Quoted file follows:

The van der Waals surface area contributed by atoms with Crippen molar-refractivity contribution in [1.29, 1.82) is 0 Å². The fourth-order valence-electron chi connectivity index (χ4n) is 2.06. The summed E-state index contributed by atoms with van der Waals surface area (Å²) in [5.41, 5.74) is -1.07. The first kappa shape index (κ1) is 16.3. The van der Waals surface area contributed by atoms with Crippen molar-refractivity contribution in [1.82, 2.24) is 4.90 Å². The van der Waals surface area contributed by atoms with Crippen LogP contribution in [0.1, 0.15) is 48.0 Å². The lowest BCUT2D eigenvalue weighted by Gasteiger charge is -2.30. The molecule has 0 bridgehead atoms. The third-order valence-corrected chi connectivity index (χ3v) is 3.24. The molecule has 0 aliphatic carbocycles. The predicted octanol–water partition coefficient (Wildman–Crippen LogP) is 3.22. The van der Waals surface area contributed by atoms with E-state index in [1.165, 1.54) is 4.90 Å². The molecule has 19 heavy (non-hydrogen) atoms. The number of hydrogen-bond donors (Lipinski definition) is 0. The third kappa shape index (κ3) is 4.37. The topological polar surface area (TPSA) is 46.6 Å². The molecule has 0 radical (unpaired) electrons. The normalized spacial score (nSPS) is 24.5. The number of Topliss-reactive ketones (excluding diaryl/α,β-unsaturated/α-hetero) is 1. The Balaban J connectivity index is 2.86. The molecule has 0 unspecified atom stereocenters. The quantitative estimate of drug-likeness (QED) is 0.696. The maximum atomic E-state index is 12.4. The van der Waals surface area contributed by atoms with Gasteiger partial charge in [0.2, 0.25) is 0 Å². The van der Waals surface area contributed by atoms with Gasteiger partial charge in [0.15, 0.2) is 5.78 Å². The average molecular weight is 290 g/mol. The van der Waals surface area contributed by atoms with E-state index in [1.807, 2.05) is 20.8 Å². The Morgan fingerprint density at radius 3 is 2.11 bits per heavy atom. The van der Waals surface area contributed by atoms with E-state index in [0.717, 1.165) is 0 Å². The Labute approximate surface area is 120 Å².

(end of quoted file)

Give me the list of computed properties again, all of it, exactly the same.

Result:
The van der Waals surface area contributed by atoms with Crippen molar-refractivity contribution in [1.29, 1.82) is 0 Å². The fourth-order valence-electron chi connectivity index (χ4n) is 2.06. The summed E-state index contributed by atoms with van der Waals surface area (Å²) in [5.41, 5.74) is -1.07. The first kappa shape index (κ1) is 16.3. The van der Waals surface area contributed by atoms with Crippen molar-refractivity contribution in [1.82, 2.24) is 4.90 Å². The van der Waals surface area contributed by atoms with Crippen LogP contribution in [0.1, 0.15) is 48.0 Å². The lowest BCUT2D eigenvalue weighted by Gasteiger charge is -2.30. The molecule has 0 bridgehead atoms. The third-order valence-corrected chi connectivity index (χ3v) is 3.24. The molecule has 0 aliphatic carbocycles. The predicted octanol–water partition coefficient (Wildman–Crippen LogP) is 3.22. The van der Waals surface area contributed by atoms with E-state index in [1.165, 1.54) is 4.90 Å². The molecule has 19 heavy (non-hydrogen) atoms. The number of hydrogen-bond donors (Lipinski definition) is 0. The third kappa shape index (κ3) is 4.37. The topological polar surface area (TPSA) is 46.6 Å². The molecule has 0 radical (unpaired) electrons. The normalized spacial score (nSPS) is 24.5. The number of Topliss-reactive ketones (excluding diaryl/α,β-unsaturated/α-hetero) is 1. The Balaban J connectivity index is 2.86. The molecule has 0 unspecified atom stereocenters. The quantitative estimate of drug-likeness (QED) is 0.696. The maximum atomic E-state index is 12.4. The van der Waals surface area contributed by atoms with Gasteiger partial charge in [0.2, 0.25) is 0 Å². The van der Waals surface area contributed by atoms with Gasteiger partial charge in [0.15, 0.2) is 5.78 Å². The average molecular weight is 290 g/mol. The van der Waals surface area contributed by atoms with E-state index in [1.807, 2.05) is 20.8 Å². The Morgan fingerprint density at radius 3 is 2.11 bits per heavy atom. The van der Waals surface area contributed by atoms with E-state index in [0.717, 1.165) is 0 Å². The Labute approximate surface area is 120 Å².